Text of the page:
The MSP's continued effectiveness hinges on the close cooperation between our navies. Our shared commitment and renewed vigour has led to a sharp decrease in piracy and sea robbery incidents. Notably, since November 2015, there have been zero successful incidents. The formation of the Indonesian Navy's Western Fleet Quick Response Team, which has afforded us quicker reaction once piracy alarms are sounded, is an example of such commitment. In October 2015, the merchant vessel Merlin reported to be attacked by pirates in the Philip Channel, and through the cues from IFC, the Western Fleet Quick Response Team was able to swiftly deploy their forces. The team successfully detained the pirate vessel. I understand the Western Fleet Quick Response Team has since continued to put several Pirate Action Groups out of business!
So, let us continue to innovate and strengthen our mutual cooperation, and continue to ensure that the MSP arrangement stays relevant and effective into the future. We must continue to find new ways to enhance the effectiveness of the MSP to deal with new threats. Indeed, over the past two weeks, the abduction of Indonesian and Malaysian citizens have shown how transnational threats can reach across borders and threaten regional maritime security. The threat of ISIS is also reaching our shores from the Middle East, presenting a clear and present danger to us all. Our navies could start exploring how we can better share information and work together to avert any maritime terrorism incident occurring in our waters.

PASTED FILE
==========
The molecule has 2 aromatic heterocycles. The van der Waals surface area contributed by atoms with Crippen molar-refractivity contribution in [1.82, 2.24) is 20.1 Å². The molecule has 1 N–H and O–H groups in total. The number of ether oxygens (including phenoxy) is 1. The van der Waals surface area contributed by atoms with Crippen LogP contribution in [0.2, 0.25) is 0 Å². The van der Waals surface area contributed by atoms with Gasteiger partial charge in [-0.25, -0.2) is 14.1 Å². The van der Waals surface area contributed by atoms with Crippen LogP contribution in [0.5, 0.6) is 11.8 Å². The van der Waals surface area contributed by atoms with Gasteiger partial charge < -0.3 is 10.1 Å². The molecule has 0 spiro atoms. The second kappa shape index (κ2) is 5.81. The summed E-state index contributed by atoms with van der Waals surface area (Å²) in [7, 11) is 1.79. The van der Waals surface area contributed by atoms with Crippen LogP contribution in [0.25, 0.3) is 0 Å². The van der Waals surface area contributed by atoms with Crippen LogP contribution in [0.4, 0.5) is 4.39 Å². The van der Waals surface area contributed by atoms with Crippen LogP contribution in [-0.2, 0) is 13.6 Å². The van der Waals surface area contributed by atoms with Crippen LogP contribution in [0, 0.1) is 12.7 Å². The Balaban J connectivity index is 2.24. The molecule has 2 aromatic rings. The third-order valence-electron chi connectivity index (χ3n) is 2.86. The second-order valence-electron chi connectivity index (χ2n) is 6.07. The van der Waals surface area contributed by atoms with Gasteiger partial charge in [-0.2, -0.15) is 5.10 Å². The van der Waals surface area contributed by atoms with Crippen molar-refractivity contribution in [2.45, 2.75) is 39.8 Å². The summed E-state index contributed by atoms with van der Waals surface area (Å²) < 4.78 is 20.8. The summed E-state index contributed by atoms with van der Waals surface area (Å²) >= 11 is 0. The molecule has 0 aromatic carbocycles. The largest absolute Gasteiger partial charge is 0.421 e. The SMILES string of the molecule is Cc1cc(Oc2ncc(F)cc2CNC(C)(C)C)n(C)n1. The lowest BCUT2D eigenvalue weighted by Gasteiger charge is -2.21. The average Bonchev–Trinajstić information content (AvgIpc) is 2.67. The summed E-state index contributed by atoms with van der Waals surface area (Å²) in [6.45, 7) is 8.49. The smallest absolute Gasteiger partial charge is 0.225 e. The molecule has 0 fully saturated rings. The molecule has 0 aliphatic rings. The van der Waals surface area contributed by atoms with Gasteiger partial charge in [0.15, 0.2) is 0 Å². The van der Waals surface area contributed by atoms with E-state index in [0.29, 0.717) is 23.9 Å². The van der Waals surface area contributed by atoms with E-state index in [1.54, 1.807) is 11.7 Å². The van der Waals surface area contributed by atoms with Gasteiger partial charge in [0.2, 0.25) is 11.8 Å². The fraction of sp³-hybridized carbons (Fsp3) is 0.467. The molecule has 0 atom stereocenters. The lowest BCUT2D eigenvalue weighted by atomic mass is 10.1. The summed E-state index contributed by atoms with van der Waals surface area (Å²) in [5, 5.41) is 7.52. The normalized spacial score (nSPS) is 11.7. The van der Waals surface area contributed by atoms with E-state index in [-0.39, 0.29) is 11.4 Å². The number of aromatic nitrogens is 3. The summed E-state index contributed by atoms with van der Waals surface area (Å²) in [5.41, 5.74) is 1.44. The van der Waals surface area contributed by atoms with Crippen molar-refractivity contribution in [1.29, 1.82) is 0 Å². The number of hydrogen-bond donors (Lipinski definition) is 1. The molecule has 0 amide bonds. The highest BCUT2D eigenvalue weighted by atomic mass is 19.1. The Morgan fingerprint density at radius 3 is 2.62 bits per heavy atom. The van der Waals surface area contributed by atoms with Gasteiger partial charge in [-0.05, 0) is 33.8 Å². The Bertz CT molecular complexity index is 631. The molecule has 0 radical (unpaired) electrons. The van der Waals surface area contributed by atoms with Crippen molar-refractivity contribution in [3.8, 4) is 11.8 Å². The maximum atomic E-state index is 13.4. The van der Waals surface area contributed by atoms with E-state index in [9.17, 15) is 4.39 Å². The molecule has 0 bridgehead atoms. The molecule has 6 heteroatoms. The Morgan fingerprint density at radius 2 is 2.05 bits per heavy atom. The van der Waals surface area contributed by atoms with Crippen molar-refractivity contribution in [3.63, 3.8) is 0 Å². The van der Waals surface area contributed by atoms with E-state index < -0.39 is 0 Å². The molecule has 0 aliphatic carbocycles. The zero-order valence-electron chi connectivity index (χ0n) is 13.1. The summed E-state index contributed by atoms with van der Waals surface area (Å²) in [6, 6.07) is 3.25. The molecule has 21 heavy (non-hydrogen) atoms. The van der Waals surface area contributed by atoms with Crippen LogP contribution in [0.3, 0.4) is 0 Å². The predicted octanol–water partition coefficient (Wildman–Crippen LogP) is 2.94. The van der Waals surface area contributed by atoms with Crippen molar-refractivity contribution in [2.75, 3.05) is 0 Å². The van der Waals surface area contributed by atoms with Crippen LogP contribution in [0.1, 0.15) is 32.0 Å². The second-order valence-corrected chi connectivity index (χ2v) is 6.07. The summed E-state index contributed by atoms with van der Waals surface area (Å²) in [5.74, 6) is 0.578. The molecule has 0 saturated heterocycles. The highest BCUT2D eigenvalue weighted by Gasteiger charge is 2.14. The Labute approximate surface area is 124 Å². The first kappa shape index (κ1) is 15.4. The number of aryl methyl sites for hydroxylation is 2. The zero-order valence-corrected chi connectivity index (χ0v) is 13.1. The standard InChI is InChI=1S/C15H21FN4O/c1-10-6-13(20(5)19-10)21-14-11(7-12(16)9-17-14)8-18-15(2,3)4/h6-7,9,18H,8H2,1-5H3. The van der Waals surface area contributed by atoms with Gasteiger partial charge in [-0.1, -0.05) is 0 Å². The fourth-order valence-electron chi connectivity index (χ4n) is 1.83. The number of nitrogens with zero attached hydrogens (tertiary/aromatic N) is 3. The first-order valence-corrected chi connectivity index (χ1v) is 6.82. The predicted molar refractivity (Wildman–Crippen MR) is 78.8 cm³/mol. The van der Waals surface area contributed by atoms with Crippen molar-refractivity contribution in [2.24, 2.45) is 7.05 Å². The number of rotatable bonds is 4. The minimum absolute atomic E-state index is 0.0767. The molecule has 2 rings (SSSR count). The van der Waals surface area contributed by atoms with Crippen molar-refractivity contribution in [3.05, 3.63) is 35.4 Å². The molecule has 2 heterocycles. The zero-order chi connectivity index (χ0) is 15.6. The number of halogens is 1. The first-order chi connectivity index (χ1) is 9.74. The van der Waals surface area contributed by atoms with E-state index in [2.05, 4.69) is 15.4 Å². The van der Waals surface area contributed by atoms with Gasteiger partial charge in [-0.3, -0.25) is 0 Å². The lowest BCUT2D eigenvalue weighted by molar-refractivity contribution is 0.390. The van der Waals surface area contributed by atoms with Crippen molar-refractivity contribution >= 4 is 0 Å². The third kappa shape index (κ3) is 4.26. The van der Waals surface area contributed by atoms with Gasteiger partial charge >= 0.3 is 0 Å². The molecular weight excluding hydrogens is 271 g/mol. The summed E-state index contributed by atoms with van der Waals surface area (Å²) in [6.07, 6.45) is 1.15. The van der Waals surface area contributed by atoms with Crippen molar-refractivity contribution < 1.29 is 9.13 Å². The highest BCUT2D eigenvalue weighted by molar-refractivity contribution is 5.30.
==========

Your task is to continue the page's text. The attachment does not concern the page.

In closing, I am heartened to announce that 2016 marks the tenth anniversary of the MSP. As we continue to work towards the shared goal of protecting our strategic waterways, we will celebrate this significant milestone by inaugurating the new MSP logo. It depicts our four countries working together, in three working groups, across two mediums - on the sea and in the air - and with one mission. It is my hope that with a greater shared identity, we can continue to mount effective responses against the common challenges that we face.